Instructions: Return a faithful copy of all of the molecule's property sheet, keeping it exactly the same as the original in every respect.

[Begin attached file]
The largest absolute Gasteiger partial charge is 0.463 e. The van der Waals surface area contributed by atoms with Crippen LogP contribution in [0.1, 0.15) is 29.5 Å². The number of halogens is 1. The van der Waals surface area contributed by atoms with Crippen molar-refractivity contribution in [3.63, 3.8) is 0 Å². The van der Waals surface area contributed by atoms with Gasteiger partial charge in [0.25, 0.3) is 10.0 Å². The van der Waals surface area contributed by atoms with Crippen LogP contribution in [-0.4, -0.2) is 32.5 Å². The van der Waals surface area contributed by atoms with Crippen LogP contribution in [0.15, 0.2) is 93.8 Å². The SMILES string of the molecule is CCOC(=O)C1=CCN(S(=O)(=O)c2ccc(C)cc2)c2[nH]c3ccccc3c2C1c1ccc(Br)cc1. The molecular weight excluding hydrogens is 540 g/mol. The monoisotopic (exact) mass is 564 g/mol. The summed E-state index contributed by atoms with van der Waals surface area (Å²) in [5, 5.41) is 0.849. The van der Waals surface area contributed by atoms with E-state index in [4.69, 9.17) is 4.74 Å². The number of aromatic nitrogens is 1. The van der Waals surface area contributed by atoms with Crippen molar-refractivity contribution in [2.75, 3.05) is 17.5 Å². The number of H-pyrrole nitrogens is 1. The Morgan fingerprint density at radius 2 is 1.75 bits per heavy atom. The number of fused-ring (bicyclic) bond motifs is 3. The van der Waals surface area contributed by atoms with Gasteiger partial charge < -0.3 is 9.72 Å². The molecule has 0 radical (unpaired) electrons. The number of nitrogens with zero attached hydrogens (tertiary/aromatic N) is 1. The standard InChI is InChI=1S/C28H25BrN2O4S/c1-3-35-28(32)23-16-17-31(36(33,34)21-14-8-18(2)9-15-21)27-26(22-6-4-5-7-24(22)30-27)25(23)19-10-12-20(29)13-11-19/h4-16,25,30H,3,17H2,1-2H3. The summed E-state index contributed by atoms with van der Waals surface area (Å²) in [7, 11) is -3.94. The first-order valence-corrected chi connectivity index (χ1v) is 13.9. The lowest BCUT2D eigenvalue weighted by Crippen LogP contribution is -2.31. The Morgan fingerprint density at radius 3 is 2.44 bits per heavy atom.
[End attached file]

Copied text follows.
The largest absolute Gasteiger partial charge is 0.463 e. The van der Waals surface area contributed by atoms with Crippen LogP contribution in [0.1, 0.15) is 29.5 Å². The number of halogens is 1. The van der Waals surface area contributed by atoms with Crippen molar-refractivity contribution in [3.63, 3.8) is 0 Å². The van der Waals surface area contributed by atoms with Gasteiger partial charge in [0.25, 0.3) is 10.0 Å². The van der Waals surface area contributed by atoms with Crippen LogP contribution in [-0.4, -0.2) is 32.5 Å². The van der Waals surface area contributed by atoms with Crippen LogP contribution in [0.15, 0.2) is 93.8 Å². The SMILES string of the molecule is CCOC(=O)C1=CCN(S(=O)(=O)c2ccc(C)cc2)c2[nH]c3ccccc3c2C1c1ccc(Br)cc1. The molecular weight excluding hydrogens is 540 g/mol. The monoisotopic (exact) mass is 564 g/mol. The summed E-state index contributed by atoms with van der Waals surface area (Å²) in [5, 5.41) is 0.849. The van der Waals surface area contributed by atoms with E-state index in [4.69, 9.17) is 4.74 Å². The number of aromatic nitrogens is 1. The van der Waals surface area contributed by atoms with Crippen molar-refractivity contribution in [2.75, 3.05) is 17.5 Å². The number of H-pyrrole nitrogens is 1. The Morgan fingerprint density at radius 2 is 1.75 bits per heavy atom. The number of fused-ring (bicyclic) bond motifs is 3. The van der Waals surface area contributed by atoms with Gasteiger partial charge < -0.3 is 9.72 Å². The molecule has 0 radical (unpaired) electrons. The number of nitrogens with zero attached hydrogens (tertiary/aromatic N) is 1. The standard InChI is InChI=1S/C28H25BrN2O4S/c1-3-35-28(32)23-16-17-31(36(33,34)21-14-8-18(2)9-15-21)27-26(22-6-4-5-7-24(22)30-27)25(23)19-10-12-20(29)13-11-19/h4-16,25,30H,3,17H2,1-2H3. The summed E-state index contributed by atoms with van der Waals surface area (Å²) in [7, 11) is -3.94. The first-order valence-corrected chi connectivity index (χ1v) is 13.9. The lowest BCUT2D eigenvalue weighted by Crippen LogP contribution is -2.31. The Morgan fingerprint density at radius 3 is 2.44 bits per heavy atom.